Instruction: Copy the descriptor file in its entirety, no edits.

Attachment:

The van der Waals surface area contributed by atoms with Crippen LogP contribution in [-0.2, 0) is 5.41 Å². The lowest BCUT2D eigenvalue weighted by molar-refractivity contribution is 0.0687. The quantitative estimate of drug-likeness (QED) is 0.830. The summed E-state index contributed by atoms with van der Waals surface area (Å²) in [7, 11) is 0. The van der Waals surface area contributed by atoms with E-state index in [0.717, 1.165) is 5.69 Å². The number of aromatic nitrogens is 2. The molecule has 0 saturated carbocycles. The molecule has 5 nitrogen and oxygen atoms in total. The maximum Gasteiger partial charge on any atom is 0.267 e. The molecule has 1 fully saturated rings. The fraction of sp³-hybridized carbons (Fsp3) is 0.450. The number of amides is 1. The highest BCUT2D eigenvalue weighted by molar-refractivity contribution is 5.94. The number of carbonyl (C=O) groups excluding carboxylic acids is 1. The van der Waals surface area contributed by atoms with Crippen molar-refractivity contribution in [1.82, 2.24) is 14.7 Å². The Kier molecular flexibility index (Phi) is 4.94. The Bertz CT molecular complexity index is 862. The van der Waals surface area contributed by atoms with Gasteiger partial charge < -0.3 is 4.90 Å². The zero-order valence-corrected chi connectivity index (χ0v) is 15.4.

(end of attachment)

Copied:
The van der Waals surface area contributed by atoms with Crippen LogP contribution in [-0.2, 0) is 5.41 Å². The lowest BCUT2D eigenvalue weighted by molar-refractivity contribution is 0.0687. The quantitative estimate of drug-likeness (QED) is 0.830. The summed E-state index contributed by atoms with van der Waals surface area (Å²) in [7, 11) is 0. The van der Waals surface area contributed by atoms with E-state index in [0.717, 1.165) is 5.69 Å². The number of aromatic nitrogens is 2. The molecule has 0 saturated carbocycles. The molecule has 5 nitrogen and oxygen atoms in total. The maximum Gasteiger partial charge on any atom is 0.267 e. The molecule has 1 fully saturated rings. The fraction of sp³-hybridized carbons (Fsp3) is 0.450. The number of amides is 1. The highest BCUT2D eigenvalue weighted by molar-refractivity contribution is 5.94. The number of carbonyl (C=O) groups excluding carboxylic acids is 1. The van der Waals surface area contributed by atoms with Crippen molar-refractivity contribution in [1.82, 2.24) is 14.7 Å². The Kier molecular flexibility index (Phi) is 4.94. The Bertz CT molecular complexity index is 862. The van der Waals surface area contributed by atoms with Gasteiger partial charge < -0.3 is 4.90 Å². The zero-order valence-corrected chi connectivity index (χ0v) is 15.4.